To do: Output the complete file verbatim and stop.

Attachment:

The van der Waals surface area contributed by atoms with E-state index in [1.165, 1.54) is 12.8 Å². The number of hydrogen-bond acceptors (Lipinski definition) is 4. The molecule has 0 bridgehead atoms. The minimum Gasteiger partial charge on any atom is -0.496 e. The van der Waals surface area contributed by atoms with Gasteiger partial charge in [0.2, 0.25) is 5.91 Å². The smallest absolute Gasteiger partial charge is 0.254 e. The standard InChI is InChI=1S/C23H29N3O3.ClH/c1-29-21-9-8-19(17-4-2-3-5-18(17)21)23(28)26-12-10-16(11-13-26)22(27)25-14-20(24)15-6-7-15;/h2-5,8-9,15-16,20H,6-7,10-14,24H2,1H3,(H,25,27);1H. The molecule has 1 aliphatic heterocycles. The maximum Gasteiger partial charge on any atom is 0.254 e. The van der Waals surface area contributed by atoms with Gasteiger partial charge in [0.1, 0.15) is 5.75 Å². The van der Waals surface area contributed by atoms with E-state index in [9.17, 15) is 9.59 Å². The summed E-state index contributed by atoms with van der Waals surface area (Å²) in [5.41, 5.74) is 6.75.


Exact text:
The van der Waals surface area contributed by atoms with E-state index in [1.165, 1.54) is 12.8 Å². The number of hydrogen-bond acceptors (Lipinski definition) is 4. The molecule has 0 bridgehead atoms. The minimum Gasteiger partial charge on any atom is -0.496 e. The van der Waals surface area contributed by atoms with Gasteiger partial charge in [0.2, 0.25) is 5.91 Å². The smallest absolute Gasteiger partial charge is 0.254 e. The standard InChI is InChI=1S/C23H29N3O3.ClH/c1-29-21-9-8-19(17-4-2-3-5-18(17)21)23(28)26-12-10-16(11-13-26)22(27)25-14-20(24)15-6-7-15;/h2-5,8-9,15-16,20H,6-7,10-14,24H2,1H3,(H,25,27);1H. The molecule has 1 aliphatic heterocycles. The maximum Gasteiger partial charge on any atom is 0.254 e. The van der Waals surface area contributed by atoms with Gasteiger partial charge in [0.1, 0.15) is 5.75 Å². The van der Waals surface area contributed by atoms with E-state index in [9.17, 15) is 9.59 Å². The summed E-state index contributed by atoms with van der Waals surface area (Å²) in [5.41, 5.74) is 6.75.